As hundreds of British troops are flown to the Caribbean to help with the Hurricane Irma relief effort, the US military is ensuring its multi-million dollar jets won't be damaged.

A number of Florida-based aircraft, including F-15 Eagles and large KC-135 refueling tankers, are being moved away from the huge storm as a precaution.

It's feared high winds could damage them if they remained at their home bases - just click above to watch them land at bases a safe distance from Irma.

The move is nothing new though - just last year more than a dozen F-22 Raptors were carefully squeezed into a NASA hangar alongside a mammoth C-130 Hercules, to avoid any damage from the (much less powerful) Hurricane Hermine.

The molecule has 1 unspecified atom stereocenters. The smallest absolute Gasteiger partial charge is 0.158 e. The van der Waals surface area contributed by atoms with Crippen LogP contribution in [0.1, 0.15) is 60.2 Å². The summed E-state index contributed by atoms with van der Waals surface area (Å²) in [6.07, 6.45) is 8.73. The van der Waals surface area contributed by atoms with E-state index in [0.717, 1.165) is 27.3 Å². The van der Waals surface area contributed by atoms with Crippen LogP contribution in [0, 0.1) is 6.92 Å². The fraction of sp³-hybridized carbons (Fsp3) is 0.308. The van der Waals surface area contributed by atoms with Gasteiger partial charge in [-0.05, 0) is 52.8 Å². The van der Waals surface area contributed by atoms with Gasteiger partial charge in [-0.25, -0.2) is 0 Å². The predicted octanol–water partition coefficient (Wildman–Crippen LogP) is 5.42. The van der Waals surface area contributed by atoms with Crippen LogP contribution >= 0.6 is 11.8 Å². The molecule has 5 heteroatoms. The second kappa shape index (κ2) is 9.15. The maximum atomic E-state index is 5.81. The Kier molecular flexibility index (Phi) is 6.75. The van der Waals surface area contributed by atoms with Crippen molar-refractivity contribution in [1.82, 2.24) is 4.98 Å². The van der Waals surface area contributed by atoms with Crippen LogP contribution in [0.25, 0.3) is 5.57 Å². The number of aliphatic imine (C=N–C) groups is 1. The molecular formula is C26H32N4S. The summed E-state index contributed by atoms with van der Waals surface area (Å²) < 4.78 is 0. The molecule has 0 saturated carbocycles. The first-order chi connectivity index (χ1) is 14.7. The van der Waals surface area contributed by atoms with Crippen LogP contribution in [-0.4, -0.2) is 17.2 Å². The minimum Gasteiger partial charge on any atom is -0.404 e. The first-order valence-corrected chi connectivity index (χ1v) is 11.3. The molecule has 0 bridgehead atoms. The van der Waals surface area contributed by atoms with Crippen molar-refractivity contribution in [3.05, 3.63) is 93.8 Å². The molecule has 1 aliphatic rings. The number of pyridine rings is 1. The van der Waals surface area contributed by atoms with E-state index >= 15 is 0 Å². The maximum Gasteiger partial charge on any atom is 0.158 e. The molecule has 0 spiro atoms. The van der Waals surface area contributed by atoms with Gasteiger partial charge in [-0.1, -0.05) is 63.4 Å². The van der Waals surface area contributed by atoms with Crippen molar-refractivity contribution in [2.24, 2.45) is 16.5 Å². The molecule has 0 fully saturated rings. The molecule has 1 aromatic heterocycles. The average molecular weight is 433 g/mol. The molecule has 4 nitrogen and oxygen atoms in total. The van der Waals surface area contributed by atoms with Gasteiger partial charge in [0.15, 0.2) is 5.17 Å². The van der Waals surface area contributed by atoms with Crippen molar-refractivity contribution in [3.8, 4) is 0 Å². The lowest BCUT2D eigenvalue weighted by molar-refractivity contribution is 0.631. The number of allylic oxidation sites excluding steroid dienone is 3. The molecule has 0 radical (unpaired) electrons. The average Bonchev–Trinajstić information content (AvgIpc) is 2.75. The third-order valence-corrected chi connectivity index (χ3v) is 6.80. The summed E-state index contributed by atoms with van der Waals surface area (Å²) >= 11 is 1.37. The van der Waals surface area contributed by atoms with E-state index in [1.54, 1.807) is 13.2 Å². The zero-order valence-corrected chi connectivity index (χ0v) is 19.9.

US F-22s shelter from hurricane

The fifth-generation stealth fighters each cost around a whopping $150 million (£113m) - so storm damage wasn't an ideal scenario.

Cue a call to the Langley Research Center in Virginia. The oldest of NASA's field centres, it has a hangar built to withstand a Category 2 hurricane - and it sits right next to Langley Field, a US Air Force base.

The Air Force wanted to know if there was any room for its F-22 Raptors - and NASA willingly obliged.


Their job was made easier by the sheer size of NASA Langley's hangar - which measures at 85,200 square feet. 

In the end, Hermine only reached Category 1, and had chilled into a tropical storm by the time it reached Virginia - but better safe than sorry.

The Air Force do return the favour occasionally - NASA has been known to use the military base's runways for its own aircraft.

More: How To Dismantle And Put Back Together An SR-71 Blackbird